Iranian President Ahmadinejad
Iranian President Ahmadinejad Reuters

Libya appears to be in, or at least on the verge of, a civil war between Colonel Gaddafi loyalists and armed rebels who just a few weeks ago were merely anti-government protestors.

That the protestors-turned-militiamen are what they are is more to do with Colonel Gaddafi's reaction to opposition than anything else. Indeed all we really know about the Libyan enemies of Colonel Gaddafi is that they are his enemies.

Yet despite this ignorance, politicians such as British Prime Minister David Cameron, have publicly suggested military action to aid the opposition, ranging from the imposition of a no-fly zone to arms drops to the rebels.

These are the perils of making foreign policy on the basis of what is on TV at any given time. The protests against the regimes of Zine Ben Ali in Tunisia, Hosni Mubarak in Egypt and now Colonel Gaddafi received almost completely uncritical support as good things from the western media despite no one really knowing if any good will come of it.

In Tunisia although elections have been scheduled to take place, there have already been reports of Islamists attacking prostitutes and causing trouble in the red light areas as a kind of pre-emptive taste of the regime they would like to see come to power.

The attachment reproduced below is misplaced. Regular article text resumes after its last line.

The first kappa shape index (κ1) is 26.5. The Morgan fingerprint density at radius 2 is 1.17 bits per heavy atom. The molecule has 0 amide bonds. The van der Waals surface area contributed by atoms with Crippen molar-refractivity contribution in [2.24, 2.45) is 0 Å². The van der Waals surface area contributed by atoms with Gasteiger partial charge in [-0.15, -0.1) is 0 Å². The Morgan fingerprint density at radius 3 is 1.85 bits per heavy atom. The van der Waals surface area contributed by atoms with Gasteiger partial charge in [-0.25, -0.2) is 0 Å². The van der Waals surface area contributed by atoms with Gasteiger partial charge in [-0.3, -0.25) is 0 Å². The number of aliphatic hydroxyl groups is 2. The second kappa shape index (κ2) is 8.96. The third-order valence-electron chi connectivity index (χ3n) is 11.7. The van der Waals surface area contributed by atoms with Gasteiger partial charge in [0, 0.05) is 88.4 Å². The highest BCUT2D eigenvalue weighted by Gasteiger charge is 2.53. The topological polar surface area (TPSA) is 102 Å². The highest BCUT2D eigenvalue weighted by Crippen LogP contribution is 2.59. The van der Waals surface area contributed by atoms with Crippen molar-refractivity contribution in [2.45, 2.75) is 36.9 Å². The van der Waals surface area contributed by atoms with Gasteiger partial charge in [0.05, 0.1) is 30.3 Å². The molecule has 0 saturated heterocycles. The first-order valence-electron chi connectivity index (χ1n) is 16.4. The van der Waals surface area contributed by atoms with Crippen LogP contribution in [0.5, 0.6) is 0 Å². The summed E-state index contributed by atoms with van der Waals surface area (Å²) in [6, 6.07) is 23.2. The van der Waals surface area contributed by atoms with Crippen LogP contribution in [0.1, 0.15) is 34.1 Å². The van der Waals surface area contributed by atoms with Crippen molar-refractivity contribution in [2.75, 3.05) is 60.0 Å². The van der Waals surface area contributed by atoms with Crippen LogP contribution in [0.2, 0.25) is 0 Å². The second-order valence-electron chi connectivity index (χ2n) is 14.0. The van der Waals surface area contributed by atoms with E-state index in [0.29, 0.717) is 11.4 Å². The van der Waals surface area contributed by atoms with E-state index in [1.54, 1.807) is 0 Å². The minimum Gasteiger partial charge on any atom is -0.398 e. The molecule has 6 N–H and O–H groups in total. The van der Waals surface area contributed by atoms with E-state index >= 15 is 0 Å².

Meanwhile in Egypt the so-called victory for people power has led to a good old fashioned military dictatorship, no promise of future elections, a secret police as busy as ever and the greeting by a vast crowd of one Sheikh Yusuf Qaradawi. As Charles Moore at the Telegraph points out Mr Qaradawi holds the "most moderate opinion" that all women should be circumcised. One doesn't want to consider what his more forthright opinions might be.

Before policymakers and world leaders start making grandiose and career building decisions to start handing out weapons to those who oppose dodgy and sometimes excessively violent rulers, perhaps they should think about who those protestors are and what kind of regime are they going to be building if they are successful.

Even if the current group of rebels are successful in removing Colonel Gaddafi in Libya, who is to say they will be better than the bloodthirsty and (though one hates to admit it) sometimes entertaining Colonel? Is it not possible that Libya could be ruled by another Robert Mugabe type, or worse a Mahmoud Ahmadinejad?